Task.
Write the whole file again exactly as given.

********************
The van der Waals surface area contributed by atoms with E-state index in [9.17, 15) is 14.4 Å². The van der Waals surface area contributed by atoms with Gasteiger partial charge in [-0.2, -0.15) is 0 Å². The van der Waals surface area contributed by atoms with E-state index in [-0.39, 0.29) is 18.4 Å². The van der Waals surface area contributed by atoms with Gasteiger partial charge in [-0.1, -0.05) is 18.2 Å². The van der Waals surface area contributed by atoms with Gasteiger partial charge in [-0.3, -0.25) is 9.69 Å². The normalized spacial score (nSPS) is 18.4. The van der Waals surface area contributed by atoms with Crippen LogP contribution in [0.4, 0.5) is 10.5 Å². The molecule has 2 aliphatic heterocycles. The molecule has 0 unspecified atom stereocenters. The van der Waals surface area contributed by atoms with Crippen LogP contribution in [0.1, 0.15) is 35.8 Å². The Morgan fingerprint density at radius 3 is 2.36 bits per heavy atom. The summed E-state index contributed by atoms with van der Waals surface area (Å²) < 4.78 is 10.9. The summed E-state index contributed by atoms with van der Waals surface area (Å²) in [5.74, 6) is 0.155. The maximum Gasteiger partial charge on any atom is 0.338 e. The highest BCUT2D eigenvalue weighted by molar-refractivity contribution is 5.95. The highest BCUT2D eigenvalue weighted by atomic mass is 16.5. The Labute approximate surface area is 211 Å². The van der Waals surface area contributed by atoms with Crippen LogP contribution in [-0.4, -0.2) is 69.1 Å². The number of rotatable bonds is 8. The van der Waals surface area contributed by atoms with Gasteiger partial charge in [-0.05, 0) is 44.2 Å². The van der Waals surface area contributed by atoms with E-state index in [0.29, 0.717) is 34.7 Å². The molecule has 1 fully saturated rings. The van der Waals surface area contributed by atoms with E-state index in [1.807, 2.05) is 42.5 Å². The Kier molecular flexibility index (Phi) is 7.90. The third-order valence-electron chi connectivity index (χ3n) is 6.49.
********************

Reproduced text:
The van der Waals surface area contributed by atoms with E-state index in [9.17, 15) is 14.4 Å². The van der Waals surface area contributed by atoms with Gasteiger partial charge in [-0.2, -0.15) is 0 Å². The van der Waals surface area contributed by atoms with E-state index in [-0.39, 0.29) is 18.4 Å². The van der Waals surface area contributed by atoms with Gasteiger partial charge in [-0.1, -0.05) is 18.2 Å². The van der Waals surface area contributed by atoms with Gasteiger partial charge in [-0.3, -0.25) is 9.69 Å². The normalized spacial score (nSPS) is 18.4. The van der Waals surface area contributed by atoms with Crippen LogP contribution in [0.4, 0.5) is 10.5 Å². The molecule has 2 aliphatic heterocycles. The molecule has 0 unspecified atom stereocenters. The van der Waals surface area contributed by atoms with Crippen LogP contribution in [0.1, 0.15) is 35.8 Å². The Morgan fingerprint density at radius 3 is 2.36 bits per heavy atom. The summed E-state index contributed by atoms with van der Waals surface area (Å²) < 4.78 is 10.9. The summed E-state index contributed by atoms with van der Waals surface area (Å²) in [5.74, 6) is 0.155. The maximum Gasteiger partial charge on any atom is 0.338 e. The highest BCUT2D eigenvalue weighted by molar-refractivity contribution is 5.95. The highest BCUT2D eigenvalue weighted by atomic mass is 16.5. The Labute approximate surface area is 211 Å². The van der Waals surface area contributed by atoms with Crippen LogP contribution in [-0.4, -0.2) is 69.1 Å². The number of rotatable bonds is 8. The van der Waals surface area contributed by atoms with Gasteiger partial charge in [-0.05, 0) is 44.2 Å². The van der Waals surface area contributed by atoms with E-state index in [0.29, 0.717) is 34.7 Å². The molecule has 1 fully saturated rings. The van der Waals surface area contributed by atoms with E-state index in [1.807, 2.05) is 42.5 Å². The Kier molecular flexibility index (Phi) is 7.90. The third-order valence-electron chi connectivity index (χ3n) is 6.49.